For minority groups, judicial proceedings only conducted the predominant language inherently prevents individuals who only speak an indigenous language or alternate dialect from participating in judicial proceedings. Linguistic minorities are also often poorer communities that may lack access to education. Even where an individual speaks the language used in court proceedings, the use of technical and legal jargon can prevent ordinary individuals from understanding the requirements for successfully bringing a claim.
Even programs designed to help impoverished individuals may not provide sufficient protection due to a lack of understanding of the challenges such individuals face. Legal assistance, in the form of free legal aid, is often restricted to criminal cases despite the fact that civil matters including eviction and immigration proceedings have a profound effect on the rights of impoverished individuals. Eligibility for legal assistance is often determined based on “means-testing” which the Special Rapporteur cautioned is often inaccurate and fails to take into account issues such as the restricted access of some members of the family – particularly women and the elderly – to household wealth in some societies.
Physical access to legal systems and the system’s capacity to efficiently handle cases also can prevent many individuals from bringing claims or seeing their claims to completion. Inadequate staffing of courts and police stations – an issue present in developing countries – causes delays in investigations and the adjudication of cases. Individuals with limited resources may not be able to see cases through to completion especially when these delays involve courtrooms and police precincts located far away from where individuals live and work. These institutions also may be inaccessible to individuals with limited mobility.
Moreover the Special Rapporteur does not focus merely on formal legal systems; she also covers informal legal systems including local councils that apply customary law. Ensuring that these informal systems remain fair and open to all is especially important as research has shown that individuals in poorer communities are more likely to rely on them. These informal systems present their own set of issues, as some may simply reinforce existing power imbalances or favor the interests of the community over the interests of the individuals bringing a claim. Further, the traditional cultural norms for these systems may preclude women and minority groups from obtaining a fair adjudication of their claims or access to the system at all.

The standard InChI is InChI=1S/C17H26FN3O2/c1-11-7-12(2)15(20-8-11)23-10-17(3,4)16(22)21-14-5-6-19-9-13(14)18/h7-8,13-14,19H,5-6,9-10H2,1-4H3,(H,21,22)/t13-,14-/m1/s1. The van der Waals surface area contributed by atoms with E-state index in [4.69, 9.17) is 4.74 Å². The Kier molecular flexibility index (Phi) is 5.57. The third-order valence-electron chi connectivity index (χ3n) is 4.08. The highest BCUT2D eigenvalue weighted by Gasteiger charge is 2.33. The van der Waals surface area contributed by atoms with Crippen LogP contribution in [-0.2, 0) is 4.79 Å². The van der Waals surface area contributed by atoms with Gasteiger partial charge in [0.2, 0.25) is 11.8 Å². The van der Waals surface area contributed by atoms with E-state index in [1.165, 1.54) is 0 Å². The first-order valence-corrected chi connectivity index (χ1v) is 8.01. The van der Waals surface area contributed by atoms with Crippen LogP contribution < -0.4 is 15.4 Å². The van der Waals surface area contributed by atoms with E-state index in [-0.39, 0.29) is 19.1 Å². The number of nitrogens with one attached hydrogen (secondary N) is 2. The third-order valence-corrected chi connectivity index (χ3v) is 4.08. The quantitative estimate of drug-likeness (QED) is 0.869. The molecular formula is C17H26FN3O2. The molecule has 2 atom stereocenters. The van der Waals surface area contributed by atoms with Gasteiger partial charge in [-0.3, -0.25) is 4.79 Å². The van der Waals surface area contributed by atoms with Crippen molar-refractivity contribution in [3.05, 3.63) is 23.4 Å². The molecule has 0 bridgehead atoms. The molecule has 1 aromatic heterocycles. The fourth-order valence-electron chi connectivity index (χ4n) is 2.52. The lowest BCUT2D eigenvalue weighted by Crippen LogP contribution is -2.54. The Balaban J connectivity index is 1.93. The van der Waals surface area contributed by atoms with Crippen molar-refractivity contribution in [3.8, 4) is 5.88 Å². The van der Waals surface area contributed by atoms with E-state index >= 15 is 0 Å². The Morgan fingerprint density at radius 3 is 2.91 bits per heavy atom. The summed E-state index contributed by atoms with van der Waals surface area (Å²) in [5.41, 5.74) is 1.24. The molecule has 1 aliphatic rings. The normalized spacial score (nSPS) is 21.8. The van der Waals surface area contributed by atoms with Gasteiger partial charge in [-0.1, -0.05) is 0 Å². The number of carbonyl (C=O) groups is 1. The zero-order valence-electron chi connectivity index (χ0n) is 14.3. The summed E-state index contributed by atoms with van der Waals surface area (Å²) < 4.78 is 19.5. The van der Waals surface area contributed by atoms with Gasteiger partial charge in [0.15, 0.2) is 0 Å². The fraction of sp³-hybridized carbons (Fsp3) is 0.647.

Improving access to justice
The report concludes with a series of recommendations addressing each barrier to access to justice. These recommendations range from the broad – “take positive measures to raise the capacity of poor and disadvantaged groups to ensure that they have full understanding of their rights and the means through which they can enforce them” – to the more specific – “ensure access to free and competent civil legal assistance for persons living in poverty where the enjoyment of human rights — civil, political, economic, social and/or cultural — is at stake.” Each recommendation reflects the imperative for States to fulfill their obligations by providing effective remedies for individuals living in poverty because access to justice is “crucial for tackling the root causes of poverty, exclusion and vulnerability.”